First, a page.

There is a second, important decision that you need to make once large amounts of data are accumulating: where to store that data. If you have kept your data in the cloud so far, the monthly bill from your cloud provider will be frighteningly high once you store all these images and an on-premise data storage solution will likely be the most cost-effective way to go.  Alternatively, you can carefully select the images you want to keep, e.g. you can opt to keep only images showing defects while only keeping a small sample of good products (the overwhelming majority of images).

Our experience has shown that given the data storage needs of typical manufacturers of automotive parts, consumer packaged goods, or other products manufactured in high quantities the investment in an on-premise sever can be recouped in about six months.

Adding in-house storage requires planning as delivery of large servers can take weeks or even months.

Technology Challenge 4: Security of Data and Systems

Keeping your systems and data secure is another technology challenge you need to plan for. While many manufacturers have switched to cloud storage over the last few years and with that step opened up their systems somewhat to the world outside, the preferred way of the Infosec groups is still working in their own, isolated environments.

AI adoption will force an additional degree of openness on manufacturers and Infosec will have to figure out how they can balance data and system security with the need to give external partners access via VPN so they can perform tasks like model training or ensuring that the sensors/cameras work as they should. This is as much a change management as it is a technology challenge and therefore needs attention from the very start so Infosec has a reasonable lead time to implement solutions.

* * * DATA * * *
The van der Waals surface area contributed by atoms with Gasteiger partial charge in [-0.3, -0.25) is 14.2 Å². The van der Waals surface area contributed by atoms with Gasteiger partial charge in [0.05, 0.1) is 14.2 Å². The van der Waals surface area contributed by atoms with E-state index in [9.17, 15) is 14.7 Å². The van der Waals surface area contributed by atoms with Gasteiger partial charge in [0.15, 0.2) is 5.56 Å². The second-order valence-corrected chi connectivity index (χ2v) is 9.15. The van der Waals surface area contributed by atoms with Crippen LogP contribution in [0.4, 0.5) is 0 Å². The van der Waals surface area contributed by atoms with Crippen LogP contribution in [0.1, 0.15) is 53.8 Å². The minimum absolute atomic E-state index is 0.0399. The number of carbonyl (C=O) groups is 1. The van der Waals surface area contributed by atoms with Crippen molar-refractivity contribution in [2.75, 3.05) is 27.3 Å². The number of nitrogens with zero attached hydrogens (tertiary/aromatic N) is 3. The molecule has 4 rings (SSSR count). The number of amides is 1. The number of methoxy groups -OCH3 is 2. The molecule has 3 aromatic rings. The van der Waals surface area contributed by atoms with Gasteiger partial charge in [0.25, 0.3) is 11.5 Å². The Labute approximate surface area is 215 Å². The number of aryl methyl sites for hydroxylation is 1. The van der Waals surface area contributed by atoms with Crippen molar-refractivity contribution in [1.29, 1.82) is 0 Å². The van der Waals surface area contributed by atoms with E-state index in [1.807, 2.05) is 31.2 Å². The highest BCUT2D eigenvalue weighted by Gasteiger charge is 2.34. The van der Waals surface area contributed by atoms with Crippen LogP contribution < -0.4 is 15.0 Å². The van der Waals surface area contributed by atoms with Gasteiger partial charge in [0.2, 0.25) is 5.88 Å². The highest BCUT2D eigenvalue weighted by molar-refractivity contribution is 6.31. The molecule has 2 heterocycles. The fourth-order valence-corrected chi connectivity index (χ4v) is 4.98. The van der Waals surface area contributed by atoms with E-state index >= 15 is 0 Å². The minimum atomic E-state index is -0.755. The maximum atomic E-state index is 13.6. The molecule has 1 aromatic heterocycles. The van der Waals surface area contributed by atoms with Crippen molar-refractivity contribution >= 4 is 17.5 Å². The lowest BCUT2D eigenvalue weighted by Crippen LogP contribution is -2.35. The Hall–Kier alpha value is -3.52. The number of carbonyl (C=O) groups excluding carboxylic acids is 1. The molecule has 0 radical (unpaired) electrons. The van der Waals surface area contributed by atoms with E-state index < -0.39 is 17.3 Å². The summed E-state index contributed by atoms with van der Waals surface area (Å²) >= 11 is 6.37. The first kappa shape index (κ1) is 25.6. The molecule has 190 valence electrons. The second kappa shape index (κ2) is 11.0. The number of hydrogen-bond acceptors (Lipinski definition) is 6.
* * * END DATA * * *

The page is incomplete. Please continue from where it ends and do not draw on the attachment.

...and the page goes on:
Adopt AI Now, or Be at a Disadvantage Soon

The phrase “paradigm shift” is horribly mis- and overused but in the case of AI it is a fitting description of the sea change that is happening. The value AI adds to companies of all types, including manufacturers, is simply too large to ignore. Quality control, maintenance, analytics, and many other applications will be powered by AI in just a few years and companies who adopt now – despite initial technology challenges – will have a competitive advantage for some time to come. In a few years, manufacturers who haven’t adopted AI will face a serious disadvantage: they will no longer be able to keep up with their AI-enabled competitors in terms of quality and cost.

The data, change management, and technology challenges associated with AI implementation are real but solvable, the value AI brings to manufacturers is clear and easily provable through a proof-of-concept study. Investing now and gaining an advantage versus playing catch-up later is the smart strategic decision.

Technology challengesIf you want to get started with your AI implementation and need help and expertise please remember: we are only an email away.